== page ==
June 17, 2024


Think spectacular technology

Samsung achieves record-breaking 5G mmWave speeds

5G definitely takes the crown for current tech buzz-word and Samsung Networks is keen to be on the cutting edge. It has now successfully pulled-off new record-breaking speeds in its tests.

It had two client devices receiving 4.3 Gbps of peak data speeds, for a total of 8.5 Gbps, simultaneously, from a single Samsung 5G mmWave Access Unit. The feat was naturally achieved by using high-frequency mmWave tech, where such insane speeds are attainable, albeit in controlled conditions. Samsung used MU-MIMO techniques on the 800MHz mmWave spectrum, as well as carrier aggregation.

Samsung boasts record-breaking 5G mmWave speeds, across multiple devices

Once again we would like to stress that these numbers required extremely well-controlled lab conditions to pull off. mmWave tech has proven extremely impressive in terms of speed and response times, but also very fickle in terms of range and connection stability, with objects as thin as a sheet of paper often enough to disrupt a mmWave connection. This is kind of the main criticism nnWave has been enduring for quite some time now. Not counting some outlandish conspiracy theories, of course.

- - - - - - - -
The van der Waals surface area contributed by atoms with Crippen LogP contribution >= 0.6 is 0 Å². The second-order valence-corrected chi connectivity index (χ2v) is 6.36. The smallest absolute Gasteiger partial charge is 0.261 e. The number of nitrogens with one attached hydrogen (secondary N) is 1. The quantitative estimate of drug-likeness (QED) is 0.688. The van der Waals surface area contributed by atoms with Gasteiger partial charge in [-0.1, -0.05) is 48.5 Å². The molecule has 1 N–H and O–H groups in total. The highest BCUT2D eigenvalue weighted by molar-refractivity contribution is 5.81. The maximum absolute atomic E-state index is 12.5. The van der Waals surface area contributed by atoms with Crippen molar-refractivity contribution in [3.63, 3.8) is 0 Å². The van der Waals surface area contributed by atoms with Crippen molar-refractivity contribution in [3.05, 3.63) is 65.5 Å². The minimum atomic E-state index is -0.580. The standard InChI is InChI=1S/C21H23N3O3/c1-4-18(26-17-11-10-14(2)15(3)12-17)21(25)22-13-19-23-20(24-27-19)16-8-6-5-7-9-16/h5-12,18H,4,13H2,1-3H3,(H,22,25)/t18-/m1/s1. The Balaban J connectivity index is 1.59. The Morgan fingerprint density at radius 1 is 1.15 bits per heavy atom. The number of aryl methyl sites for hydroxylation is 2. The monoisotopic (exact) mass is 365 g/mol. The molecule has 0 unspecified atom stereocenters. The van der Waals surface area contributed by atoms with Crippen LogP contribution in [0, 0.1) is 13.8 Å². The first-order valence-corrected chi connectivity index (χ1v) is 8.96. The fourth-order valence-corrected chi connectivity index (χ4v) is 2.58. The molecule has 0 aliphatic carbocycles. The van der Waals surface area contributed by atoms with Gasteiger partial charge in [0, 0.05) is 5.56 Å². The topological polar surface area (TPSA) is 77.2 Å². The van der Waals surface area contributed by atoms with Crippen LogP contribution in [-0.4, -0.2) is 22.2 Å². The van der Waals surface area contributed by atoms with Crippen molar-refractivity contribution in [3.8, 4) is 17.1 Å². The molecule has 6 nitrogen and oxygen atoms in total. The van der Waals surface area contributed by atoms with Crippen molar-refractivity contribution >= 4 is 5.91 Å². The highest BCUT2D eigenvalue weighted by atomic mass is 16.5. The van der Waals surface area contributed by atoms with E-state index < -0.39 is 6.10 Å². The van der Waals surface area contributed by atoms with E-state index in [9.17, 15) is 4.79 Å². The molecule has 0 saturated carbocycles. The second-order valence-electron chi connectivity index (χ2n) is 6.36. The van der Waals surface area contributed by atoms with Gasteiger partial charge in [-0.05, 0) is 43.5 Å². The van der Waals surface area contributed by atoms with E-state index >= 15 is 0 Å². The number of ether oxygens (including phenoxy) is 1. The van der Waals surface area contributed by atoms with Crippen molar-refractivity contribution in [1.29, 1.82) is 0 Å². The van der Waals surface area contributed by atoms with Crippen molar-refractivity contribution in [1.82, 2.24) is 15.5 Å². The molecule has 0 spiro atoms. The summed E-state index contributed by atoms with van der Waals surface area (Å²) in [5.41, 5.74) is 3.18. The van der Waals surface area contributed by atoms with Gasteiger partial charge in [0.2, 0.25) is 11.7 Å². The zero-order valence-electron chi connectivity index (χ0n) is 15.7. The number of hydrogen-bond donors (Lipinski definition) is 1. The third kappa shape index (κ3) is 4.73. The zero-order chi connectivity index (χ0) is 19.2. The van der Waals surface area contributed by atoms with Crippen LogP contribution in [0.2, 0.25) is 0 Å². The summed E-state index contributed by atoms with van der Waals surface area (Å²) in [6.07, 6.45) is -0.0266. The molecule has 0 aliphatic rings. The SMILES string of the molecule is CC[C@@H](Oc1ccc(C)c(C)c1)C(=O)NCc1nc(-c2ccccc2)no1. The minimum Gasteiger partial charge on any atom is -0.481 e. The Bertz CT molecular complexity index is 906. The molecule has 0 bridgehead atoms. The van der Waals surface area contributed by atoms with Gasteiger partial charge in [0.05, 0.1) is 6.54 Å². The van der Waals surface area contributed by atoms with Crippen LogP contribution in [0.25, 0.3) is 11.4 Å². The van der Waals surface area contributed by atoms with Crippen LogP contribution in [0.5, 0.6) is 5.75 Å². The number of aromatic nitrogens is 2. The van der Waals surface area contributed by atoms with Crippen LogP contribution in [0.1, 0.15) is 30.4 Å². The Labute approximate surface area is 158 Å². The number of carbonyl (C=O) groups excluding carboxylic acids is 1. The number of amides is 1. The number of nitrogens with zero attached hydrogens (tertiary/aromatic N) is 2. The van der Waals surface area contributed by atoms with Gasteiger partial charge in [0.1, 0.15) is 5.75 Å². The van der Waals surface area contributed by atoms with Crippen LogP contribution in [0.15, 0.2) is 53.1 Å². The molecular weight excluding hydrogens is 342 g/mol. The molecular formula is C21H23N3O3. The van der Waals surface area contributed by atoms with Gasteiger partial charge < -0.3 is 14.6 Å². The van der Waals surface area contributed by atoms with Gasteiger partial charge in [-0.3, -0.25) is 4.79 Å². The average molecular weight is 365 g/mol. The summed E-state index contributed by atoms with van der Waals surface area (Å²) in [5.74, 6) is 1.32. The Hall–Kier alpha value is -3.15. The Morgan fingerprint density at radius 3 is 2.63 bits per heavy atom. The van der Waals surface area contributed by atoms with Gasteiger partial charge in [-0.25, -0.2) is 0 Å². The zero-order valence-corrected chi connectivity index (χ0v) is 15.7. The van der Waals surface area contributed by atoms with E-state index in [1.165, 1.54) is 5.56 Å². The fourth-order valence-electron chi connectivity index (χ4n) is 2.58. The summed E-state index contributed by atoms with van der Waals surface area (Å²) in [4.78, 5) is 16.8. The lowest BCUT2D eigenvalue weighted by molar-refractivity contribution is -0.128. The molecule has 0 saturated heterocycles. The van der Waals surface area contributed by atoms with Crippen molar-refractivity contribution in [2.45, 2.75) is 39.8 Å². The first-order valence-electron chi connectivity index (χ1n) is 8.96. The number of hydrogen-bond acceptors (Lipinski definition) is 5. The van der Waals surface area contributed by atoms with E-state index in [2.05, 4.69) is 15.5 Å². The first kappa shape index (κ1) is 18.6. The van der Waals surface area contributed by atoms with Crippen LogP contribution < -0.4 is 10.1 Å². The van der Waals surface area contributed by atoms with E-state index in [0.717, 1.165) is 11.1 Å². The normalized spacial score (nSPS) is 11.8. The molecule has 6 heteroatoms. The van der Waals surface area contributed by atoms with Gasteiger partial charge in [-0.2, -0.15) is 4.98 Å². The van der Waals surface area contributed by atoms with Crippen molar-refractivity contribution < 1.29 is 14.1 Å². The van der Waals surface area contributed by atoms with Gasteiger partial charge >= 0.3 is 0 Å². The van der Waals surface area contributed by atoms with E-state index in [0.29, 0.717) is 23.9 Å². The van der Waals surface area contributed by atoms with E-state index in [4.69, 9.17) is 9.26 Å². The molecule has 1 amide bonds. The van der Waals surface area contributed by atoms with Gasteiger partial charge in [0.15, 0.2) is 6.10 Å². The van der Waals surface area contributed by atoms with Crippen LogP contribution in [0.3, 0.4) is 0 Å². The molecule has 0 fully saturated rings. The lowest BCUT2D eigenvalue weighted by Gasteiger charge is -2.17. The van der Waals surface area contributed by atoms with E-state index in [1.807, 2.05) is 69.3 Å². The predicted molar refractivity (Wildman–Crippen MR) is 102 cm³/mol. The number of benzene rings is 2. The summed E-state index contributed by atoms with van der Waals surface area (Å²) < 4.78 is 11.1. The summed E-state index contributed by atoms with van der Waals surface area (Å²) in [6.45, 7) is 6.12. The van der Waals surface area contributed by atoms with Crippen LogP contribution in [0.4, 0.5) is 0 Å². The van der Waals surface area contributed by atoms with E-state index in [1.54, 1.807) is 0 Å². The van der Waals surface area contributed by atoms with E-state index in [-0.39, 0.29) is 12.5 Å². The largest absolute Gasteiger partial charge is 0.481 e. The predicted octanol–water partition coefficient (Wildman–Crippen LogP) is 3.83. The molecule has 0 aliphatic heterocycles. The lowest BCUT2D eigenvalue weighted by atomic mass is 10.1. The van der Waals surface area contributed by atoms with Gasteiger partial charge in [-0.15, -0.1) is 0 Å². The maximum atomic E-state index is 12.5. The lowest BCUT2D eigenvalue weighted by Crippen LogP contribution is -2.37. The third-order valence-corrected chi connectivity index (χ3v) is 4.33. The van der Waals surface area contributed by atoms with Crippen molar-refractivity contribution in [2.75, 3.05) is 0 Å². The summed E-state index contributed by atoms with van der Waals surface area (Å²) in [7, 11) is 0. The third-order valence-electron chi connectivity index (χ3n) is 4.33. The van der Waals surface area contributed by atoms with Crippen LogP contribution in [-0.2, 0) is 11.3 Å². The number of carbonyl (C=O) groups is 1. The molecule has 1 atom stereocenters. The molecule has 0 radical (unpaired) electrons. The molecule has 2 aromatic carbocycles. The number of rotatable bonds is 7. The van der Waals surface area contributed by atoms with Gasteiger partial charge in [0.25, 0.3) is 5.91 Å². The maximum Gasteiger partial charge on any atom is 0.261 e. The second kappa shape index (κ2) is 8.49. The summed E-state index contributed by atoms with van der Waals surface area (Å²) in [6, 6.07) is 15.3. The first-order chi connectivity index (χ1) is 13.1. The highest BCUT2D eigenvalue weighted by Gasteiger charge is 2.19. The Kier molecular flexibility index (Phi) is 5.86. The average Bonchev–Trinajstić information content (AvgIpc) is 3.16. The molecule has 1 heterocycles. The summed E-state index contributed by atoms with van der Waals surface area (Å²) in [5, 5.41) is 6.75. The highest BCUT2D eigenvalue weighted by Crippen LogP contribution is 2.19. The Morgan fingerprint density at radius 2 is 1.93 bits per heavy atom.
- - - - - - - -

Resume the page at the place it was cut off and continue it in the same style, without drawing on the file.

The official press release summed up the potential benefits of the technological breakthrough as follows:

With multi-gigabit speeds, users can experience transformational 5G mobile services. Mobile operators will be able to deliver new and rich services such as 8K video streaming, AR remote learning and holistic VR teleconferencing as well as new use cases that are yet to be imagined.

Honestly, there’s little in terms of practicality there. When we first heard of 5G we were promised plenty of benefits beyond pure speed and while we certainly wouldn’t mind those, the new use cases are yet to materialize.

On a more positive note, itÂ’s still not too late. Just a handful of countries, including the U.S., Japan and South Korea already have 5G mmWave spectrums assigned and fewer still have actual network equipment deployed. Real-world wide installations are yet to come. In the meantime, a push by developers to make better use of it can go a long way.


Source Article